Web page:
How does CKDu relate to climate change?2017-10-10T15:47:04+00:00

How does CKDu relate to climate change?

A man mines salt in the panning operations of Marakannum, Tamil Nadu, India.
(Photo: Tom Laffay)

As global temperatures rise due to climate change, heavy laborers are exposed to heat stress and dehydration more regularly and more severely, likely putting them at greater risk of CKDu.

Occupational risks related to workload and heat stress include heat stroke, heat exhaustion, and rhabdomyolysis.

HEAT STROKE is the most serious heat-related illness. It occurs when the body can no longer control its temperature. Symptoms may include confusion; fainting; seizures; very high body temperature; hot, dry skin; or profuse sweating. Heat stroke can be fatal.

HEAT EXHAUSTION is also serious. Symptoms may include: headache, nausea, dizziness, weakness, thirst, and heavy sweating.

RHABDOMYOLYSIS is a condition where heat stress and prolonged physical exertion causes the breakdown of muscle. This causes proteins to be released into the bloodstream and can lead to weakness, muscle cramps, irregular heart rhythms and seizures, and kidney damage.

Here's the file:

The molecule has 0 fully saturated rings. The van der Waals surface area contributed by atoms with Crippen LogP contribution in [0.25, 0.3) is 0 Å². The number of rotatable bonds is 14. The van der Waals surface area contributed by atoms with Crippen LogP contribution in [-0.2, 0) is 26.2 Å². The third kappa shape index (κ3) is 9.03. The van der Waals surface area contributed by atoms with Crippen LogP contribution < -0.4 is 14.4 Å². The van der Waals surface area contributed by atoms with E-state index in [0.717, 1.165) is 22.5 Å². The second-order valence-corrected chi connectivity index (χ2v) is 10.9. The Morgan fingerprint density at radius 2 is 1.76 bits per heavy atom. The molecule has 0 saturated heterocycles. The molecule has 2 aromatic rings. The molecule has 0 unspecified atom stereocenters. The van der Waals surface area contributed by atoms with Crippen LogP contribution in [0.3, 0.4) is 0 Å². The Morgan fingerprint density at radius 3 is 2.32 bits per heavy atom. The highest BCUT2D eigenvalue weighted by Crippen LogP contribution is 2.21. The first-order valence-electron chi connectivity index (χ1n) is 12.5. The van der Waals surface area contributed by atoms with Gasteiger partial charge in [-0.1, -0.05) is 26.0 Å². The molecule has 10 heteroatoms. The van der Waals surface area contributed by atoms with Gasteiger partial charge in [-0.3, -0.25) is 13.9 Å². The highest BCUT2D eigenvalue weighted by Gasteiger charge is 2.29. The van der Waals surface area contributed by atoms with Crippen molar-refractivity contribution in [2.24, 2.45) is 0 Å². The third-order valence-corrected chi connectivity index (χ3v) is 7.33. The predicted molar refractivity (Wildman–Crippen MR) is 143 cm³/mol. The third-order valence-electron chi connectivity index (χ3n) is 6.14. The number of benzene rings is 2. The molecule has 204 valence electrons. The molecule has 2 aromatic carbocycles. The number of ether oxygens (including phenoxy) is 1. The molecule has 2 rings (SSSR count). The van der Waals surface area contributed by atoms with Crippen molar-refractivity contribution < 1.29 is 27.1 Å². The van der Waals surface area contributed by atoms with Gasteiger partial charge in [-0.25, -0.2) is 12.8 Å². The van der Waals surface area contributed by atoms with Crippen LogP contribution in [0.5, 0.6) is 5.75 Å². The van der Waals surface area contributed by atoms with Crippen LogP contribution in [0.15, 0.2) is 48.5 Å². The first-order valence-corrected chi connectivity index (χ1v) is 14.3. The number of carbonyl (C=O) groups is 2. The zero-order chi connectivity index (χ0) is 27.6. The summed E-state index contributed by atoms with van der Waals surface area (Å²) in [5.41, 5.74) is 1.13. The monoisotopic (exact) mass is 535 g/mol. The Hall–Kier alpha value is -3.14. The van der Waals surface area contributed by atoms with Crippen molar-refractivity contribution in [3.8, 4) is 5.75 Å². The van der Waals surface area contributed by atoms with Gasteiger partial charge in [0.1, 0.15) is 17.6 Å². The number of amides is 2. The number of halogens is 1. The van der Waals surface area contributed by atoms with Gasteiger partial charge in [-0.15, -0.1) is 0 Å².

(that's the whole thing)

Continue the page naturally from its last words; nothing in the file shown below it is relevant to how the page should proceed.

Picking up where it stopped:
Dehydration could also lead to what is known as higher osmolarity in the kidney. This condition can result in higher concentrations of toxins in workers than would be found in a properly rested and hydrated person.

La Isla Network is investigating the impact of exposures to toxins on workers at risk of CKDu in concert with the U.S. National Institute for Occupational Safety and Health of the Centers for Disease Control and Prevention (CDC-NIOSH) and academic institutions.

Heat stroke and rhabdomyolysis have been linked to CKDu and acute kidney injury (AKI). AKI overtime could culminate in CKDu.

Regardless of CKDu, these conditions are dangerous and should be mitigated by providing workers with water, rest, and shade.

The WE Program

The CKDu risk factors related to heat stress, workload, dehydration and climate change must be better understood in order to protect workers.

La Isla Network’s Worker Health & Efficiency (WE) Program brings together industry leaders and expert scientists to develop strategies to protect workforces at risk of the dangers of extreme heat and CKDu.

Temperatures rising due to climate change could cost global economies more than $2 trillion by 2030, according to United Nations research. The human cost of climate change and CKDu has yet to be projected.

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